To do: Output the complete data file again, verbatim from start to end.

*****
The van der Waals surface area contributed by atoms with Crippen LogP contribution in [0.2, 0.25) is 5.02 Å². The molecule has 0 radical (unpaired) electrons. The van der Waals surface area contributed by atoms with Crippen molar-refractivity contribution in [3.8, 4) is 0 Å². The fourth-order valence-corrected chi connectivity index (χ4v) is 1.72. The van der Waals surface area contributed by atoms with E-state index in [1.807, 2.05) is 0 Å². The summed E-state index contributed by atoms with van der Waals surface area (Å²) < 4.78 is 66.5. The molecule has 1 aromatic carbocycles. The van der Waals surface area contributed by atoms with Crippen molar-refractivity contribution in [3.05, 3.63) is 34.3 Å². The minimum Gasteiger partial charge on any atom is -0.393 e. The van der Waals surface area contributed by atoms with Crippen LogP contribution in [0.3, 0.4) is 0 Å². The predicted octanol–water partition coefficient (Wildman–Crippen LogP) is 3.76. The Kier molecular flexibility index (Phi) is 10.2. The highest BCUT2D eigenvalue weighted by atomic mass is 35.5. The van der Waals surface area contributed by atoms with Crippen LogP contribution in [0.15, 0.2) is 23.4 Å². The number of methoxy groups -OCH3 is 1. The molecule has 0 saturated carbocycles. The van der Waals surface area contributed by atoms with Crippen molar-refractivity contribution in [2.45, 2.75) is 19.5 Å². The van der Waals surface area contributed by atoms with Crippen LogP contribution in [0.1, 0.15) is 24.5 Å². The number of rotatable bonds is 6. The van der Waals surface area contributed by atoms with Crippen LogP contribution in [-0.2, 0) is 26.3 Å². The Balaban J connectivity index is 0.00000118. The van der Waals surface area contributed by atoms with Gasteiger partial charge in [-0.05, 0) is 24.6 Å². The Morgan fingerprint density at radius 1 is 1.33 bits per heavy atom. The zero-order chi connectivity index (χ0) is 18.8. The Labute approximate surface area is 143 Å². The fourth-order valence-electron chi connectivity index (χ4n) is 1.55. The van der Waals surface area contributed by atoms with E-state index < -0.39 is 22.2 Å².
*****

The van der Waals surface area contributed by atoms with Crippen LogP contribution in [0.2, 0.25) is 5.02 Å². The molecule has 0 radical (unpaired) electrons. The van der Waals surface area contributed by atoms with Crippen molar-refractivity contribution in [3.8, 4) is 0 Å². The fourth-order valence-corrected chi connectivity index (χ4v) is 1.72. The van der Waals surface area contributed by atoms with E-state index in [1.807, 2.05) is 0 Å². The summed E-state index contributed by atoms with van der Waals surface area (Å²) < 4.78 is 66.5. The molecule has 1 aromatic carbocycles. The van der Waals surface area contributed by atoms with Crippen molar-refractivity contribution in [3.05, 3.63) is 34.3 Å². The minimum Gasteiger partial charge on any atom is -0.393 e. The van der Waals surface area contributed by atoms with Crippen LogP contribution in [0.3, 0.4) is 0 Å². The predicted octanol–water partition coefficient (Wildman–Crippen LogP) is 3.76. The Kier molecular flexibility index (Phi) is 10.2. The highest BCUT2D eigenvalue weighted by atomic mass is 35.5. The van der Waals surface area contributed by atoms with Crippen LogP contribution in [0.15, 0.2) is 23.4 Å². The number of methoxy groups -OCH3 is 1. The molecule has 0 saturated carbocycles. The van der Waals surface area contributed by atoms with Crippen molar-refractivity contribution in [2.45, 2.75) is 19.5 Å². The van der Waals surface area contributed by atoms with Crippen LogP contribution in [0.1, 0.15) is 24.5 Å². The number of rotatable bonds is 6. The van der Waals surface area contributed by atoms with Crippen LogP contribution in [-0.2, 0) is 26.3 Å². The Balaban J connectivity index is 0.00000118. The van der Waals surface area contributed by atoms with Gasteiger partial charge in [-0.05, 0) is 24.6 Å². The Morgan fingerprint density at radius 1 is 1.33 bits per heavy atom. The zero-order chi connectivity index (χ0) is 18.8. The Labute approximate surface area is 143 Å². The fourth-order valence-electron chi connectivity index (χ4n) is 1.55. The van der Waals surface area contributed by atoms with E-state index < -0.39 is 22.2 Å².